Some people talk about Big Data. Jason Garoutte lives and breathes it. As chief marketing officer for Mintigo, he has valuable insights into how data is revolutionizing sales and marketing.
Garoutte covered this timely topic during his presentation at the Inside Sales Virtual Summit. You can view his presentation in the YouTube video below.
4 Crucial Questions
1. What data is available?
About 2.5 quintillion bytes of data are created on the Web each day, according to an IBM study. And 90 percent of online data was created in just the last two years.
Common sources of data include:
When people share information on the open Web, they are revealing their interests. This is really rich information for a sales team.
For example, LinkedIn is amazing. Most sales reps already use it to figure out what they’re going to say to a prospect on a call. But a lot more data is available than what you can sort through on your own.
2. How can you identify your prospects’ interests?
Garoutte demonstrated how you can use Facebook’s Graph Search to figure out what your prospects care about. It’s a relatively new tool. So, it should become more useful over time as Facebook upgrades it.
Here are the steps:
1. Go to www.facebook.com/about/graphsearch
2. Enter a search, such as “People who like Microsoft and work at salesforce.com.”
Facebook will show you people who work at Salesforce and who have liked Microsoft. That’s information that might be useful in a sales conversation.
Facebook’s graph search is a great place to start. But the truth is, you need to create a complete picture of the person you’re trying to sell to. You probably can’t find all of this information in one place. Seek to identify patterns across multiple pieces of data.
Here are a couple of places to find useful data:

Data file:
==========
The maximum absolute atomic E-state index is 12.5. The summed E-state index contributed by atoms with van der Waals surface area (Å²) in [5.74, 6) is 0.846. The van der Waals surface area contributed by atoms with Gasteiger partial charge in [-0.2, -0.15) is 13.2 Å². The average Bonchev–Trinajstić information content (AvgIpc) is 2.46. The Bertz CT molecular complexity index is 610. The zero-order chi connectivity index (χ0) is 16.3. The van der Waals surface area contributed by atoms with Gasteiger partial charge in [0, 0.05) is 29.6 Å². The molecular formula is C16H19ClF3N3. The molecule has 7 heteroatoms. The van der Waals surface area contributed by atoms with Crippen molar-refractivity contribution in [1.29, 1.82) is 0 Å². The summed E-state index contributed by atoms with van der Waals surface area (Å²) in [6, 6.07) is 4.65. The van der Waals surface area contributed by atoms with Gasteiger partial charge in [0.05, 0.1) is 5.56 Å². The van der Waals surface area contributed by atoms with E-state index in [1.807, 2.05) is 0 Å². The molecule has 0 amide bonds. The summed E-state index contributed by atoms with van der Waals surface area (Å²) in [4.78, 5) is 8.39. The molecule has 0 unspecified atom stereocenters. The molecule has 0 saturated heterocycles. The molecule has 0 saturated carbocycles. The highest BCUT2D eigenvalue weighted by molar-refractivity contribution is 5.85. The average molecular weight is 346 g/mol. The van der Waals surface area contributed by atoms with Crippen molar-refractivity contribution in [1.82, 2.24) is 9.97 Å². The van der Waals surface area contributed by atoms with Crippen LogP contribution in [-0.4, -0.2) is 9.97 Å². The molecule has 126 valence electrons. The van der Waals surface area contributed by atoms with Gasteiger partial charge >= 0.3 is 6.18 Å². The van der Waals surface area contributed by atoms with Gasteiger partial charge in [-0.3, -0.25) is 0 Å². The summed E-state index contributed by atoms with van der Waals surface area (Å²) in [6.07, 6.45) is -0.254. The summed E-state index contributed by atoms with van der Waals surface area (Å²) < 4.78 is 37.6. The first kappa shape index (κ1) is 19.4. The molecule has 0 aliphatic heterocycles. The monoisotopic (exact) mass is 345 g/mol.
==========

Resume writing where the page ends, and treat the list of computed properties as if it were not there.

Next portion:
Social profiles: People reveal things about what’s interesting to them and who’s influential to them. If you look at LinkedIn, Jigsaw and other sources, you can infer things about a company’s org chart. Do they have a small IT department? Do they have a large IT department? Have they been doing a lot of hiring lately?
If you sniff out the interests that are relevant to what you sell, you can boost the performance of your inside sales team.
Garoutte offered up a strong example of this magic in action. Orange, a telecom company, started using big data to find signals about who was ready to switch phone companies. Their inside sales teams saw their conversion rates skyrocket from about 4 percent to just over 9 percent. That’s proof that you can take Big Data to the bank.
3. Are you smarter than a machine?
The good news is that you probably are smarter than a machine. But machines can still help you sort through data more efficiently.
Garoutte says everyone he talks to in marketing and sales says, “Sure, we know our buyer.” But a lot of them still rely on dinosaur data, like SIC codes. This data often lacks the precision you need to succeed.
Garoutte recalls one client that was targeting software companies. His team analyzed who was buying this company’s product and identified a common interest. That interest centered on technical sales. Being a software company was a good indicator, but it wasn’t the only indicator.